[12]The tribunal found that ‘the only ground which might justify a refusal . . . is the protection of privileged or politically sensitive information, including State secrets restated in article 9.2(f) of the IBA Rules of Evidence’. Biwater Gauff (Tanzania) Ltd. v. United Republic of Tanzania, ICSID Case No. ARB/05/22, Procedural Order No. 2, 24 May 2006, pp. 8–9.

[13]Elliott Associates L.P. v. Republic of Korea, PCA Case No. 2018-51, Procedural Order No. 8, 13 January 2020, Paragraph 25.

[14]Global Telecom Holding S.A.E. v. Canada, ICSID Case No. ARB/16/16, Procedural Order No. 4, 3 November 2018, Paragraph 43.

[15]Metalclad v. The United Mexican States, ICSID Case No. ARB(AF)/97/1, Award of the Tribunal, 30 August 2000, Paragraph 13.

[16] ibid.

[17]Loewen Group, Inc. and Raymond L. Loewen v. United States of America, ICSID Case No. ARB(AF)/98/3, Decision on hearing of Respondent’s objection to competence and jurisdiction, 5 January 2001, Paragraphs 24–26.

[18] id., Paragraph 26.

[19] Mabel I Egonu, ‘Investor State Arbitration Under ICSID: A Case for Presumption Against Confidentiality?’, Journal of International Arbitration, Volume 24, Issue 5 (2007), p. 488.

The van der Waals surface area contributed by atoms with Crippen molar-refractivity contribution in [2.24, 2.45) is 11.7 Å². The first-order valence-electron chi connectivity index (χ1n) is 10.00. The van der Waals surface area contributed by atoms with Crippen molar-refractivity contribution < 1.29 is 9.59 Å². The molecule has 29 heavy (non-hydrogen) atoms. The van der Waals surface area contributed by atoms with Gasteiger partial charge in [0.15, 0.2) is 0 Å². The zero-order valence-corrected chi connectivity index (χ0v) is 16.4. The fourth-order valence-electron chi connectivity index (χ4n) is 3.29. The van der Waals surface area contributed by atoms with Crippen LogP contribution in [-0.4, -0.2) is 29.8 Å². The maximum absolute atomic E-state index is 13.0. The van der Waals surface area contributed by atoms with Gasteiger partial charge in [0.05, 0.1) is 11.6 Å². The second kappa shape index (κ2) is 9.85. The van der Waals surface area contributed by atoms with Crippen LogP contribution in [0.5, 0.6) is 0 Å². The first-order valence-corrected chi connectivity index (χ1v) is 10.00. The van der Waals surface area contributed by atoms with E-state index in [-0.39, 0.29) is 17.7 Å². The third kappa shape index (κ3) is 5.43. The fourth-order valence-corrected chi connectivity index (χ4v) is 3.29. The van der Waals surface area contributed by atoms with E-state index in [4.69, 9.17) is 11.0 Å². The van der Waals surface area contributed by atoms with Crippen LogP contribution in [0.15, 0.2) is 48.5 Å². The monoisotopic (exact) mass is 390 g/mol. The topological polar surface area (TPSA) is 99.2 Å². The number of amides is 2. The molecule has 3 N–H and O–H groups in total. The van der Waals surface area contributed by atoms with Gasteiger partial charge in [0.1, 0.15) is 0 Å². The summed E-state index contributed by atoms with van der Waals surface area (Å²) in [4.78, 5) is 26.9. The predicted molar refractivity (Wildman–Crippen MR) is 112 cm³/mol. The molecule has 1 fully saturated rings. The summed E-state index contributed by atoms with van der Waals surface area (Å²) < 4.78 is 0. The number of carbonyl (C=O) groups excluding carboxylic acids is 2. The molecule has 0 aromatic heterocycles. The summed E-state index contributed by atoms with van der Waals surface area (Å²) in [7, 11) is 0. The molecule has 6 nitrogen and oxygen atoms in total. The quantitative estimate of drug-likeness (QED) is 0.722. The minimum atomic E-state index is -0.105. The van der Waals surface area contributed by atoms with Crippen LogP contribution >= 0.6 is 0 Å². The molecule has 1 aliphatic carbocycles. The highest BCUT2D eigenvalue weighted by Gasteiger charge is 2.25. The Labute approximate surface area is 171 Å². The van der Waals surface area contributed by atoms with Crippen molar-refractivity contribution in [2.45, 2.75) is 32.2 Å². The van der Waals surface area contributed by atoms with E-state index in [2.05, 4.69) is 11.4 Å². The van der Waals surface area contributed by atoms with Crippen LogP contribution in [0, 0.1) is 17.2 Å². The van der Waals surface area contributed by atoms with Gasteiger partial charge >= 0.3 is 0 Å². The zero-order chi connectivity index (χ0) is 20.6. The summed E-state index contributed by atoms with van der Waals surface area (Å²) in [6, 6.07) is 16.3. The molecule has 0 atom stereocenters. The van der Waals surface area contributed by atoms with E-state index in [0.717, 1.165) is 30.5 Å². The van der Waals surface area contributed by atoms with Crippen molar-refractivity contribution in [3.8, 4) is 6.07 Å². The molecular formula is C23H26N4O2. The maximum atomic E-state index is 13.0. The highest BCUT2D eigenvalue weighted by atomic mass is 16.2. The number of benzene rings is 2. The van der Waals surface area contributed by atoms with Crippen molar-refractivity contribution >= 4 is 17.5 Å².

[20] See ICSID Arbitration Rule 32(2): ‘Unless either party objects, a Tribunal, after consultation with the Secretary-General, may allow other persons, besides the parties, their agents, counsel and advocates, witnesses and experts, during their testimony, and officers of the Tribunal, to attend or observe all or part of the hearings, subject to appropriate logistical arrangements. The Tribunal shall for such cases establish procedures for the protection of proprietary or privileged information.’

[21] See ICSID Arbitration Rule 48(4): ‘The Centre shall not publish the award without the consent of the parties. The Centre shall, however, promptly include in its publications excerpts of the legal reasoning of the Tribunal.’